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A publication of the University at Buffalo Alumni Association

Winter 2009

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Final Word

Photo: Douglas Levere, BA '89 Photo: Douglas Levere, BA '89

Food for Thought

By Samina Raja, Assistant Professor of Urban and Regional Planning

Food sustains our bodies and accompanies our celebrations. Eating and sharing food adds flavor to life’s ordinary and extraordinary occasions. Yet despite its central role in individual and community life, the food system in the United States—or the intricate web of actors, institutions and resources that facilitate the production, manufacture, distribution, consumption and disposal of food—has been neglected by policymakers for far too long. The consequences are serious, especially for people with limited means.

An important factor is that consumers of food are literally and metaphorically removed from their sources of food. On average, food travels about 1,500 miles from farm to fork, resulting in greater transportation costs and energy usage. Agribusinesses, which rely on hyper-industrial models of food production, have replaced family farmers as the dominant player in the American food system.

Meanwhile, higher-calorie, processed and low-nutrition foods are cheaper and more readily available compared to higher-nutrition, low-calorie alternatives. All this has grave consequences for public health. Research shows that to derive 1 unit of energy (measured in megajoules) from cookies we would have to pay about 20 cents on average, whereas to obtain that same amount of energy from carrots we would have to pay more than four times this price.

Also troubling is the spatial dimension that has emerged in U.S. food retail. In some neighborhoods, the number of supermarkets and grocery stores has declined precipitously. Those food stores that do remain offer few healthful, affordable foods, contrasted with the often more plentiful snacks and cigarettes. Living in such neighborhoods—or food deserts, as they are sometimes called—impedes individuals’ ability to purchase healthful foods, especially for those who lack access to personal automobiles.

One way to improve the food system is through a more thoughtful practice of urban planning, given the profession’s role: Farmland preservation impacts where and how much land for food production is protected from development, zoning codes regulate the location of food retail venues, design of mass transit routes impacts whether neighborhoods with low auto-ownerships rates are able to access grocery stores, and so forth.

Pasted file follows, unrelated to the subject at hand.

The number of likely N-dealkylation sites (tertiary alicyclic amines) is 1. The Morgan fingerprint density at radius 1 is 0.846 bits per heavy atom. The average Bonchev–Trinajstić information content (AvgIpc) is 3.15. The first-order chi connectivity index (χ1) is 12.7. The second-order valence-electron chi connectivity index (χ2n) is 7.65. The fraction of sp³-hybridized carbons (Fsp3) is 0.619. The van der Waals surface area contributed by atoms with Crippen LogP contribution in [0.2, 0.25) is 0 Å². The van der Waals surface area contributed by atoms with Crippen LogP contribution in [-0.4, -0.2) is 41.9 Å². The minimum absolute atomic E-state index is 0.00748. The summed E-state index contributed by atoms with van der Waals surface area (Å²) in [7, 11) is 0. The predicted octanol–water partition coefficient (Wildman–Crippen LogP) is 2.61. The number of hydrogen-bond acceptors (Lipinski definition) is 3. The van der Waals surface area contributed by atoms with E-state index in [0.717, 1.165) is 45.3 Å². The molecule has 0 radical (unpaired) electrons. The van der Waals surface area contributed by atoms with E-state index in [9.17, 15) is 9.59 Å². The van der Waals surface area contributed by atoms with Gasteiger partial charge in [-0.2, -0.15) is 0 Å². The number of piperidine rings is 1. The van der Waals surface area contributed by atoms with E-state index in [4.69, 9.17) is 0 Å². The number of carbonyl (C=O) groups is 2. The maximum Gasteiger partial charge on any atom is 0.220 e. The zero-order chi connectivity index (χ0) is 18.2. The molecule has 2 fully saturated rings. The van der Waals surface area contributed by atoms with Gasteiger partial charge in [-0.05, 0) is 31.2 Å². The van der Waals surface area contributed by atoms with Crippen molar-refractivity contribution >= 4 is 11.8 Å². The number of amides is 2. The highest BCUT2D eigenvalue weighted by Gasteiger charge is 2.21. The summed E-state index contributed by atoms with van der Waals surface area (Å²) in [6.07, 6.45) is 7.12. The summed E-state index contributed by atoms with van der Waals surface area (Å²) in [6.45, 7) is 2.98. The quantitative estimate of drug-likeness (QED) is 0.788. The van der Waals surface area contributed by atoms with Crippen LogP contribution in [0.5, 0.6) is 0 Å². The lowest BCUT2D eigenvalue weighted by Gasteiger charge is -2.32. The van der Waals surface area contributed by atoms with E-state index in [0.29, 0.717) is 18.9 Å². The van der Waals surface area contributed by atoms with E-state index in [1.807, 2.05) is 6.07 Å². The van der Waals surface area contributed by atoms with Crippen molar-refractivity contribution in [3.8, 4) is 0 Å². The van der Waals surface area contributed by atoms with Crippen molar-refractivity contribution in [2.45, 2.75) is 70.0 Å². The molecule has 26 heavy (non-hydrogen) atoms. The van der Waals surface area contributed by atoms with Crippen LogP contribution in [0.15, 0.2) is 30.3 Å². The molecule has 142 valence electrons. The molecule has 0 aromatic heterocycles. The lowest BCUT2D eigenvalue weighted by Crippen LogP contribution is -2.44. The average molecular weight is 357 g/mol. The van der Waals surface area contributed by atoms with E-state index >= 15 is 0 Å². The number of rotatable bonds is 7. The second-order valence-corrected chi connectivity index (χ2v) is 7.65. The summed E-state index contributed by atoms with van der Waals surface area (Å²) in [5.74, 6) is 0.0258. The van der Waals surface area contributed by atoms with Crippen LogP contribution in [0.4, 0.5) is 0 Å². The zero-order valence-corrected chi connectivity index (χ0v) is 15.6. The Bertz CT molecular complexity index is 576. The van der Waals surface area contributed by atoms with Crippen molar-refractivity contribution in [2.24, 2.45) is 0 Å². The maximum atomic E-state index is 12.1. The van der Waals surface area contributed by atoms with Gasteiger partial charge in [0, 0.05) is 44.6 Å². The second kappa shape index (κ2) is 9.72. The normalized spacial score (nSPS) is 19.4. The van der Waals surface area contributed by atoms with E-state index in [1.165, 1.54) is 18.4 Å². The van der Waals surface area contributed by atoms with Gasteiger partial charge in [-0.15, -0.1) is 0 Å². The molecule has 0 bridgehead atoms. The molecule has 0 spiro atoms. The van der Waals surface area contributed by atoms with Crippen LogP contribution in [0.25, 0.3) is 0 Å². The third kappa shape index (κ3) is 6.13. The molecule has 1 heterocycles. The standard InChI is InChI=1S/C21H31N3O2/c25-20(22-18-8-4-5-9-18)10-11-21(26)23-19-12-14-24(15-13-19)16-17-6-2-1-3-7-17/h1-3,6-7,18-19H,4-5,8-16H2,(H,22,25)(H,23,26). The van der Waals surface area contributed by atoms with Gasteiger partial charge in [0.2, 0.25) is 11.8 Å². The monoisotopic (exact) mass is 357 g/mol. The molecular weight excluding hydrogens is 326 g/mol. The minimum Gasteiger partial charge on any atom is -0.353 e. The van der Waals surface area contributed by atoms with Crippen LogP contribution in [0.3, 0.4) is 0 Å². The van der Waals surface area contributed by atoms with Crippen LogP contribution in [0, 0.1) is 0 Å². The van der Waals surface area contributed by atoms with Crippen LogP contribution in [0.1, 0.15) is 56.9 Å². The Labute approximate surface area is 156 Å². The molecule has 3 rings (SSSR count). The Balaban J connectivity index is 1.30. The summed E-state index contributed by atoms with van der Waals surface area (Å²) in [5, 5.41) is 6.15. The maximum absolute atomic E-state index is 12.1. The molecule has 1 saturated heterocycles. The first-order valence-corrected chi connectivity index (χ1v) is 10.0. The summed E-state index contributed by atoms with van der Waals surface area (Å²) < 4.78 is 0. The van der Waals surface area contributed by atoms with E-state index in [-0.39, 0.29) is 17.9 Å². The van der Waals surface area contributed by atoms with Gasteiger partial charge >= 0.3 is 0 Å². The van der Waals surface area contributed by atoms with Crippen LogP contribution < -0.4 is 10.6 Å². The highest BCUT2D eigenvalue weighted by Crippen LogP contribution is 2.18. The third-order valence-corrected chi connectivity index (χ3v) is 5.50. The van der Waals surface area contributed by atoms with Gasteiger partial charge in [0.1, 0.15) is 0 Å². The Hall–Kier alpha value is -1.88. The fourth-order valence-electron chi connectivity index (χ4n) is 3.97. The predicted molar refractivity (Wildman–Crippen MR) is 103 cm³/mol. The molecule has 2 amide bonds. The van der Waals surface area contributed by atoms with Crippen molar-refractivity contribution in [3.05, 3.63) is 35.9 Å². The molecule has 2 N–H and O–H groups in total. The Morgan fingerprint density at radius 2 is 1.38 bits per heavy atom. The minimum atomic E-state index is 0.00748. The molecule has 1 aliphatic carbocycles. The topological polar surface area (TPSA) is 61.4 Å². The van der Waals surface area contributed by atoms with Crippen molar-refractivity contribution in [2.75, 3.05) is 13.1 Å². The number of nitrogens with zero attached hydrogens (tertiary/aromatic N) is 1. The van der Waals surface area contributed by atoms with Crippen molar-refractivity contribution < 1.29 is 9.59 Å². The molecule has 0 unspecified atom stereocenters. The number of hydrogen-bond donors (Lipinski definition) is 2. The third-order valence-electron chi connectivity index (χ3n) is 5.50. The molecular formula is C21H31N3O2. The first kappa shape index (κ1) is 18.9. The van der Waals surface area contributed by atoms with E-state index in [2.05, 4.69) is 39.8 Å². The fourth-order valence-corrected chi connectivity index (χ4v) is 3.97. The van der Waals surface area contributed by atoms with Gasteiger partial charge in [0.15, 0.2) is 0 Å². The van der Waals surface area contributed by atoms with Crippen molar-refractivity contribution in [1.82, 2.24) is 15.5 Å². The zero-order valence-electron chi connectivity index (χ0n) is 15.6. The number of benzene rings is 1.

Yet urban planners in recent history have overlooked this connection, as our profession has focused on other issues. Fortunately, though, a growing movement of community residents, urban planning practitioners, policymakers and researchers is beginning to recognize the urgent need to repair and strengthen a community’s food system.

Documenting spatial disparities in the food environment, its consequences on health and how urban planners can facilitate the creation of an improved community food system are a primary focus of my research. For example, our research team at UB mapped the spatial disparities in the food environment in Erie County using geographic information systems (GIS). We found that predominantly African American neighborhoods have about half the number of supermarkets within walking distance as do predominantly white neighborhoods.

On the other hand, we found an extensive network of small independent food stores in these neighborhoods that currently carry few healthy options. We see these stores as an opportunity, however. If networked with local farms, they could be a venue for healthful produce in underserved neighborhoods. They also can serve as a market for struggling family farmers, who face considerable challenges in keeping their businesses viable.

Rather than chasing after large supermarkets for underserved neighborhoods, it is time to reinvest in the existing food retail infrastructure there, while recognizing the global implications of our present-day food system, a fact that was recently brought home by the rise in worldwide food prices.


Samina Raja is principal or co-investigator on several studies that test the effects of the built and food environments on health. She has written extensively on food security and health, and community food systems and urban planning.

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